In the New York Times today, Scott Arbeiter writes about abortion:
The Guttmacher Institute reported last month that the rate of abortions per 1,000 women has fallen to the lowest rate since Roe v. Wade was decided in 1973. While the causes for this decrease are complex, many of us who are pro-life found this to be good news.
I’m not sure it’s all that complicated, especially for teen abortions. Take a look at this chart, which uses Guttmacher data on teen pregnancy rates and teen abortion rates:
As you can see, the teen abortion rate almost precisely followed the teen pregnancy rate from 1979-88 and 1995-2011. So there’s not a big mystery about abortion per se: when teens get pregnant less, they get fewer abortions. The exception is 1988-95. For some reason, teen abortion rates declined fairly dramatically even though pregnancy rates stayed about the same. So there are two interesting questions here:
Why did the teen pregnancy rate go down? The most obvious possibility is increased contraceptive use, but since 1995, at least, that doesn’t really seem to be the case (1995-2006 here, 2007-12 here).1 Another possibility is that teens became less impulsive starting around 1990 thanks to lower rates of lead poisoning.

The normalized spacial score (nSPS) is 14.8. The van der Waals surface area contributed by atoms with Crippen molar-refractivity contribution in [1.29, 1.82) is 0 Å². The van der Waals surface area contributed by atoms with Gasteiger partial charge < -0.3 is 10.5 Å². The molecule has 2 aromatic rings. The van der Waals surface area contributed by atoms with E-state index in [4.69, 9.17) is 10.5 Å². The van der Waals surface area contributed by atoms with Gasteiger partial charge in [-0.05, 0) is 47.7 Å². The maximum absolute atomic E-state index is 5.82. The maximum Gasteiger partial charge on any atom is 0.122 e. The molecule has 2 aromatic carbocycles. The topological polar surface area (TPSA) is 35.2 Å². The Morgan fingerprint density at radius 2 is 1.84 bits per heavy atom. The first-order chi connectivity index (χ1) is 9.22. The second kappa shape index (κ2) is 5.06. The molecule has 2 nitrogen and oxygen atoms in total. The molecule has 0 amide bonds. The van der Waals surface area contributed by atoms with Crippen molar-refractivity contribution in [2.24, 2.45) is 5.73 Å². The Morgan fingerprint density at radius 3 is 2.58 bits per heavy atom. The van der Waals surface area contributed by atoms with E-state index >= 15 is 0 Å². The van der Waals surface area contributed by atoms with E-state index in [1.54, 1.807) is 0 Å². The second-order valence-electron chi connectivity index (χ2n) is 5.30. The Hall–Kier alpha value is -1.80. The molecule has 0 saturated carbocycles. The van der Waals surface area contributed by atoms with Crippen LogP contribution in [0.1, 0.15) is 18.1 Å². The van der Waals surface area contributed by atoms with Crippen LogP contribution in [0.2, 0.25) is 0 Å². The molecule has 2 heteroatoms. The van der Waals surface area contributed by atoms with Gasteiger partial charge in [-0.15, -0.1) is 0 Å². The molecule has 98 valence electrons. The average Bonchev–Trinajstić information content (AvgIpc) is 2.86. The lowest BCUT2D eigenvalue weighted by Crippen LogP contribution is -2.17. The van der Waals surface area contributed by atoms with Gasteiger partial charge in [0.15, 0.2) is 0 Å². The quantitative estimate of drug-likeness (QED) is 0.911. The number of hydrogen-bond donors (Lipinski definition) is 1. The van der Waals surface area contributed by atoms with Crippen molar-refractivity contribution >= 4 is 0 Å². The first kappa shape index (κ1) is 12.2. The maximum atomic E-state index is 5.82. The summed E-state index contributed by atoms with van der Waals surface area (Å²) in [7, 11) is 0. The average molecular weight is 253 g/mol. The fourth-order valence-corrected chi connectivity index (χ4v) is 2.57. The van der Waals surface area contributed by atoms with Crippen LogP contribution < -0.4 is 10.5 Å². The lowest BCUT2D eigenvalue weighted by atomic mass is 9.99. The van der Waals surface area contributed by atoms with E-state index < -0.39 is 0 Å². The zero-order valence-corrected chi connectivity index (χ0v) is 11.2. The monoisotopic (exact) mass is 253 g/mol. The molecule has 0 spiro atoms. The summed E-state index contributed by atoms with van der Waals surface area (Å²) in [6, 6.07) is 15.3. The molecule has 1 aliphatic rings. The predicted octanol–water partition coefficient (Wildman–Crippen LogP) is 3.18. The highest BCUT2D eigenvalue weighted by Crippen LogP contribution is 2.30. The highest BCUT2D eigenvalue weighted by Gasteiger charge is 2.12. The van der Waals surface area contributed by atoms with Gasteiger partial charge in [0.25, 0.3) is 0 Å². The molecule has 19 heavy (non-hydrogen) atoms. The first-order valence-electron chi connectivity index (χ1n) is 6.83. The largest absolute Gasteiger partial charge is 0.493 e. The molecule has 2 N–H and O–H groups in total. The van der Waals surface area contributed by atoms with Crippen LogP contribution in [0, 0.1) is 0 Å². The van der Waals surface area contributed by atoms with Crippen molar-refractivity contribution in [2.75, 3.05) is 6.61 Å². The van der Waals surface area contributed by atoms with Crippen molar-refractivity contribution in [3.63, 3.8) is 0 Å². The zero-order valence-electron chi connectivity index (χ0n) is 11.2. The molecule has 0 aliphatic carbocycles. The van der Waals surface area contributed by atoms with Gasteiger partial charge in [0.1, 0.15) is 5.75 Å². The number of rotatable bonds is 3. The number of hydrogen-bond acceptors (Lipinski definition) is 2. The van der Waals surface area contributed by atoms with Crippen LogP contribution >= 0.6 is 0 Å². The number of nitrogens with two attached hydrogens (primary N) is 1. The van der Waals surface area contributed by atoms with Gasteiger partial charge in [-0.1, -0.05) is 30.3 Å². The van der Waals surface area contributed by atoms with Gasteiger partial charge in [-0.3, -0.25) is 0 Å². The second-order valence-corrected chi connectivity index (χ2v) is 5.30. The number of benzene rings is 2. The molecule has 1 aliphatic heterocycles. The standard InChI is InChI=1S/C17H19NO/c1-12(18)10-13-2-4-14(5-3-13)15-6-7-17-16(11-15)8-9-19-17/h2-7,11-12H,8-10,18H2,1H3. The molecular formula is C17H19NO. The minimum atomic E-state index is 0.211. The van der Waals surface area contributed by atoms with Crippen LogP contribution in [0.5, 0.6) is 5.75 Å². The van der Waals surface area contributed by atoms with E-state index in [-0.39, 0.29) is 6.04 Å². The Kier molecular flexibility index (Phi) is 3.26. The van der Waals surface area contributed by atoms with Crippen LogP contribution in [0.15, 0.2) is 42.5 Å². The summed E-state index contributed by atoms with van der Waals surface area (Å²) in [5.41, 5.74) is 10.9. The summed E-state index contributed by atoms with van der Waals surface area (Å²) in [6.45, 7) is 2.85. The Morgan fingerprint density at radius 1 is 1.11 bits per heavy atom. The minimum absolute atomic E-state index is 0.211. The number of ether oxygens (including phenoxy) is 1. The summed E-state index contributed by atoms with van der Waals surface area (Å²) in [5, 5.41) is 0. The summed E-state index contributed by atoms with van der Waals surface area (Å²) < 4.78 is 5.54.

What happened in 1988-95? Beats me. Teen pregnancy rates were fairly flat. Ditto for contraceptive use. But the abortion rate plummeted by a third.
The primary answer to the question of declining teen abortion rates is that teens are simply getting pregnant a lot less than they used to. That’s the issue to focus on.
UPDATE: A reader emails with a possible explanation for the 1988-95 mystery:
As a child of the 80s who sat through many health classes, I think you may be missing an important factor in the decline in teen pregnancy: AIDS. In the 1988-1995 period you describe, I can tell you that it was drilled into teenagers’ heads that unprotected sex would lead to AIDS and death. This was the era of Magic Johnson, Philadelphia, TLC’s Waterfalls, etc. Unlike earlier in the 80s, AIDS was no longer seen as confined to homosexual communities. Relatedly, condoms became widespread and “cool” for teenagers, in a way they weren’t in the 70s and 80s.
Maybe! It sounds pretty plausible, anyway.
1Data on teen contraceptive use is frustratingly hard to get. If anyone knows of a reliable data series that goes back to the 70s, I’d be obliged. It’s also worth noting that although overall contraceptive use has been fairly flat since 1995, the use of highly effective methods has increased.